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Re: Open for discussion
FACT: Florida produces more aquatic plants than anywhere else in the
FACT: The outdoor ponds in Florida do not have undergravel heating nor
does Tropica in Denmark in their hydroponics growing (no substrate --
plants in "rock wool" or on "driftwood" - never have been in soil,
"laterite" or gravel.
FACT: Plants raised in Florida have never had "laterite".
FACT: The largest variety of aquatic plants are raised in Florida.
FACT: Wild plants shipped out of Florida are gathered from mud base
FACT: The greatest number of aquatic plants are raised without the
presence of fish.
FACT: Over-fertilization brings on algae
Various soil mixtures are used in the ponds with gravel. Some just use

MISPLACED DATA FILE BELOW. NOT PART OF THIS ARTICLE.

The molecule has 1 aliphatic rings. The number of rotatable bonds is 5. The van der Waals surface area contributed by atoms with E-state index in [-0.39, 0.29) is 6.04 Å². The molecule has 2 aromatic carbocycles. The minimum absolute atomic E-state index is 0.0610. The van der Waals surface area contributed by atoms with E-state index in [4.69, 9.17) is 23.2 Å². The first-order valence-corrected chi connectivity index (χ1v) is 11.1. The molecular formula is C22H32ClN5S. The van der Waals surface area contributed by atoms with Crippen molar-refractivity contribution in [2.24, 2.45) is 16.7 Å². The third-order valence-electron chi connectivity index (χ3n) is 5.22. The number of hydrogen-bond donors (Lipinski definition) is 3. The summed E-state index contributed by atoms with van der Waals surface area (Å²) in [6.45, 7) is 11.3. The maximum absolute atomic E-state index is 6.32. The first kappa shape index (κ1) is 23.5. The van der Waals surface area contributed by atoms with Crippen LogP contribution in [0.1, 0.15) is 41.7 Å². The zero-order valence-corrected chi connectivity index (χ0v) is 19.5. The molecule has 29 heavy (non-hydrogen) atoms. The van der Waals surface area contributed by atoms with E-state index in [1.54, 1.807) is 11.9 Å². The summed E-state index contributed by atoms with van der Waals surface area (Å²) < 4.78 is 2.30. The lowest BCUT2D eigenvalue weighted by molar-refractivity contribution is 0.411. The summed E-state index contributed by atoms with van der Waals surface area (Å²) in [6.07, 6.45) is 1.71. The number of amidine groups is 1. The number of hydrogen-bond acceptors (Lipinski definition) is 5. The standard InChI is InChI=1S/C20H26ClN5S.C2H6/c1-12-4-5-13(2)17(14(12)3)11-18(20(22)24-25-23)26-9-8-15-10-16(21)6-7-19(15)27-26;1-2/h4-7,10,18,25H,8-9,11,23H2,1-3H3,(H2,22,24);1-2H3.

"builders' sand" which is different in all parts of Florida and the
One conclusion is that it depends on the expertise of the grower as to the
necessity to fertilize if an apparent deficiency presents itself. The same
applies in the aquarium in that every aquarium will be different and
growing aquatic plants in the aquarium is as much an artform rather than an
There are more facts and more conclusions, certainly, which I would like to
see presented. One thing certain is that we must do everything in
moderation and depend on the results that are not immediate in the confines
of an aquarium where our fish are fertilizing all the time.
Dupla has an aquarist that works on two aquariums daily. Plants that are
not doing well are replaced in order to present the perfect picture. It's
George Booth, among others, have the artform and scientific background to
come close to the "perfect picture"; but the average hobbyist on the APD
has not done the research to come anywhere close to his artistry and
Every aquarium is going to be different; water in every area is different;
lighting is different, etc.
I suggest that this is an artform and the same as a "green thumb" in the
garden, growing African Violets, Orchids, etc.
What are your thoughts?